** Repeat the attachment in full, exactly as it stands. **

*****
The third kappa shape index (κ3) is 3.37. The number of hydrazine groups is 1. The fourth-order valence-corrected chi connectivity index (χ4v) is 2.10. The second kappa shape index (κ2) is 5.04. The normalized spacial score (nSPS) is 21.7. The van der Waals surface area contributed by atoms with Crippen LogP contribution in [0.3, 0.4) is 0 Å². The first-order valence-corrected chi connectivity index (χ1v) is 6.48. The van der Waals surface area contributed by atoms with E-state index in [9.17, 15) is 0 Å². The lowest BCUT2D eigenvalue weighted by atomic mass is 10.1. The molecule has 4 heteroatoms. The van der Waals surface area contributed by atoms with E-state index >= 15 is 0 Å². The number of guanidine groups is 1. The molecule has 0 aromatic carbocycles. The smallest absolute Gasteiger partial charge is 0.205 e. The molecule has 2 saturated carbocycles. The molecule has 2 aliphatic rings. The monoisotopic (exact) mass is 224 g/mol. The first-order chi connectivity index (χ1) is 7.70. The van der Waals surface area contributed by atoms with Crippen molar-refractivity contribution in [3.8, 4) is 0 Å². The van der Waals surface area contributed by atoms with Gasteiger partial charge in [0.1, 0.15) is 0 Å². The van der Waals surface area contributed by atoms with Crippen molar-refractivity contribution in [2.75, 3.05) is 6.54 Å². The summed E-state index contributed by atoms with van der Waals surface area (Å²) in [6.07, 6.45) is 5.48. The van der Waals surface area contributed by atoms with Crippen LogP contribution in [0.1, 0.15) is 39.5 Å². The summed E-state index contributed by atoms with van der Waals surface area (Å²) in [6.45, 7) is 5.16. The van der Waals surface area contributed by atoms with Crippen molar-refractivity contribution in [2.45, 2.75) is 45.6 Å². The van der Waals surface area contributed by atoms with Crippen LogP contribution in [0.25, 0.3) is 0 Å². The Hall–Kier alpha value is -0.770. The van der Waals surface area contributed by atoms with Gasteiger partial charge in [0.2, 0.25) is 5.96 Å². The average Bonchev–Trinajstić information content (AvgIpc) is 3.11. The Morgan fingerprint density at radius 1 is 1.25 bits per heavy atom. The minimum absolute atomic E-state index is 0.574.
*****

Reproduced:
The third kappa shape index (κ3) is 3.37. The number of hydrazine groups is 1. The fourth-order valence-corrected chi connectivity index (χ4v) is 2.10. The second kappa shape index (κ2) is 5.04. The normalized spacial score (nSPS) is 21.7. The van der Waals surface area contributed by atoms with Crippen LogP contribution in [0.3, 0.4) is 0 Å². The first-order valence-corrected chi connectivity index (χ1v) is 6.48. The van der Waals surface area contributed by atoms with E-state index in [9.17, 15) is 0 Å². The lowest BCUT2D eigenvalue weighted by atomic mass is 10.1. The molecule has 4 heteroatoms. The van der Waals surface area contributed by atoms with E-state index >= 15 is 0 Å². The number of guanidine groups is 1. The molecule has 0 aromatic carbocycles. The smallest absolute Gasteiger partial charge is 0.205 e. The molecule has 2 saturated carbocycles. The molecule has 2 aliphatic rings. The monoisotopic (exact) mass is 224 g/mol. The first-order chi connectivity index (χ1) is 7.70. The van der Waals surface area contributed by atoms with Crippen molar-refractivity contribution in [3.8, 4) is 0 Å². The van der Waals surface area contributed by atoms with Gasteiger partial charge in [0.1, 0.15) is 0 Å². The van der Waals surface area contributed by atoms with Crippen molar-refractivity contribution in [2.75, 3.05) is 6.54 Å². The summed E-state index contributed by atoms with van der Waals surface area (Å²) in [6.07, 6.45) is 5.48. The van der Waals surface area contributed by atoms with Crippen LogP contribution in [0.1, 0.15) is 39.5 Å². The summed E-state index contributed by atoms with van der Waals surface area (Å²) in [6.45, 7) is 5.16. The van der Waals surface area contributed by atoms with Crippen molar-refractivity contribution in [2.45, 2.75) is 45.6 Å². The van der Waals surface area contributed by atoms with Crippen LogP contribution in [0.25, 0.3) is 0 Å². The Hall–Kier alpha value is -0.770. The van der Waals surface area contributed by atoms with Gasteiger partial charge in [0.2, 0.25) is 5.96 Å². The average Bonchev–Trinajstić information content (AvgIpc) is 3.11. The Morgan fingerprint density at radius 1 is 1.25 bits per heavy atom. The minimum absolute atomic E-state index is 0.574.